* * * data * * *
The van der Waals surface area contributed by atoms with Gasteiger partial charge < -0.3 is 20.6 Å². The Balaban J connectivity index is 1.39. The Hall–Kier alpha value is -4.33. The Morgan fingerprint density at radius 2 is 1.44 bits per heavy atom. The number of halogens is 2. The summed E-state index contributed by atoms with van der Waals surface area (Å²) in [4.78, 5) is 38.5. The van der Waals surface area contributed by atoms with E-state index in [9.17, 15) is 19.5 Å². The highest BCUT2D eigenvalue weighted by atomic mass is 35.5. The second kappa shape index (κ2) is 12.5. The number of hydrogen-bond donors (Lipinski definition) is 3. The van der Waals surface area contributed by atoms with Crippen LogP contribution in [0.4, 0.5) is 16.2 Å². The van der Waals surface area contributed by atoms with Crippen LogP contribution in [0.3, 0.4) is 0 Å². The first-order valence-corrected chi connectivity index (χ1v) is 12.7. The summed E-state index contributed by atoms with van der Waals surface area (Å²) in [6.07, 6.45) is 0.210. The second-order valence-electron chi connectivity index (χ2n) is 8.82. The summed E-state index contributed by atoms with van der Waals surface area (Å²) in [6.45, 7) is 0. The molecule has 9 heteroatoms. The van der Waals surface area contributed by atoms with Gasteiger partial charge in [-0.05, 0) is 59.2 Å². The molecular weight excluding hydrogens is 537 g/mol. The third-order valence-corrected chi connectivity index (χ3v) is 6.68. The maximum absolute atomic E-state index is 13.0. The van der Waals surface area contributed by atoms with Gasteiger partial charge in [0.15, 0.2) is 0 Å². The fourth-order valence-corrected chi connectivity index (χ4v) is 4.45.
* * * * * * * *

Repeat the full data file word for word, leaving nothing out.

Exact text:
The van der Waals surface area contributed by atoms with Gasteiger partial charge < -0.3 is 20.6 Å². The Balaban J connectivity index is 1.39. The Hall–Kier alpha value is -4.33. The Morgan fingerprint density at radius 2 is 1.44 bits per heavy atom. The number of halogens is 2. The summed E-state index contributed by atoms with van der Waals surface area (Å²) in [4.78, 5) is 38.5. The van der Waals surface area contributed by atoms with E-state index in [9.17, 15) is 19.5 Å². The highest BCUT2D eigenvalue weighted by atomic mass is 35.5. The second kappa shape index (κ2) is 12.5. The number of hydrogen-bond donors (Lipinski definition) is 3. The van der Waals surface area contributed by atoms with Crippen LogP contribution in [0.4, 0.5) is 16.2 Å². The van der Waals surface area contributed by atoms with Crippen LogP contribution in [0.3, 0.4) is 0 Å². The first-order valence-corrected chi connectivity index (χ1v) is 12.7. The summed E-state index contributed by atoms with van der Waals surface area (Å²) in [6.07, 6.45) is 0.210. The second-order valence-electron chi connectivity index (χ2n) is 8.82. The summed E-state index contributed by atoms with van der Waals surface area (Å²) in [6.45, 7) is 0. The molecule has 9 heteroatoms. The van der Waals surface area contributed by atoms with Gasteiger partial charge in [-0.05, 0) is 59.2 Å². The molecular weight excluding hydrogens is 537 g/mol. The third-order valence-corrected chi connectivity index (χ3v) is 6.68. The maximum absolute atomic E-state index is 13.0. The van der Waals surface area contributed by atoms with Gasteiger partial charge in [0.15, 0.2) is 0 Å². The fourth-order valence-corrected chi connectivity index (χ4v) is 4.45.